European carmakers mount defence of diesel after VW emissions scandal
The European car industry has mounted a strident defence of diesel in the wake of a sprawling scandal at Volkswagen that has thrown the future of the fuel into doubt and shaken the automotive sector.
Writing on behalf of regional industry body Acea, Carlos Ghosn, chief executive of RenaultNissan, warned top EU policymakers against overreacting to the revelation that VW cheated
on US emissions tests of its diesel engine cars.
“All manufacturers have heavily invested in innovation, developing advanced diesel technology which consumes less fuel, thus reducing CO2 emissions,” Mr Ghosn wrote to EU
member state ministers responsible for trade, economy and industry.
“We should avoid measures which could undermine the competitiveness of our sector, which accounts for 12.1m jobs in Europe,” he added in a letter seen by the Financial Times.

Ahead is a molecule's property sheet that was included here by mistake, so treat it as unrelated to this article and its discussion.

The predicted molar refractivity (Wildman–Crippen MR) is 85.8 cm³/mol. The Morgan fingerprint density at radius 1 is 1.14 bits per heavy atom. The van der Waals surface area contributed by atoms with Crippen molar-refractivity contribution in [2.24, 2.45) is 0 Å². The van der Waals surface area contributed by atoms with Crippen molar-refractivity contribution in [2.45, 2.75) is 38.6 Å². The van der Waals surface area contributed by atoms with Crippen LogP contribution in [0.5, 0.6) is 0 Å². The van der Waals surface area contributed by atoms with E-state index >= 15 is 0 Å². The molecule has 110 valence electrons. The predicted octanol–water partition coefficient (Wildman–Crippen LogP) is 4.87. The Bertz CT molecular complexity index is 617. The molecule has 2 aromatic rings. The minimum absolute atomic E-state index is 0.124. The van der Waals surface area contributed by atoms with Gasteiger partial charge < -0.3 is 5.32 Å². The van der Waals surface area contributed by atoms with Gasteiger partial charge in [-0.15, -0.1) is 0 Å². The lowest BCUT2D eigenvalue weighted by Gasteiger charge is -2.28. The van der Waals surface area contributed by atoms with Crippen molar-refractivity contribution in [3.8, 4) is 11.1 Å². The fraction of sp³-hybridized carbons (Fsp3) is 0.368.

The plea came as senior VW directors cautioned that their investigation of the scandal would take “at least several months”.
VW has appointed US law firm Jones Day to probe who developed and authorised the use of software that enabled VW diesel cars to emit fewer nitrogen oxides in laboratory tests
than they did on the road.
The directors reaffirmed their plans to appoint chief financial officer HansDieter Pötsch as chairman, putting him in overall charge of the internal investigation. His candidacy had
sparked criticism from corporate governance experts because he has served on the VW management board since 2003.
“Appointing Mr Pötsch following a scandal like this creates a serious conflict of interest,” said HansChristoph Hirt, director of Hermes Equity Ownership Services. It was “a missed
opportunity to bring in a heavyweight outsider and would not go down well with investors and regulators”.
However, Mr Pötsch retains the backing of the Porsche and Piëch families, who together control the majority of VW voting shares. Berthold Huber, a trade unionist, has held the VW
chairman’s role on an interim basis since patriarch Ferdinand Piëch resigned in April following a power struggle with then chief executive Martin Winterkorn. Mr Winterkorn stepped
down last week. VW did not say when Mr Pötsch would join the supervisory board.
Andy Sharman and Chris Bryant
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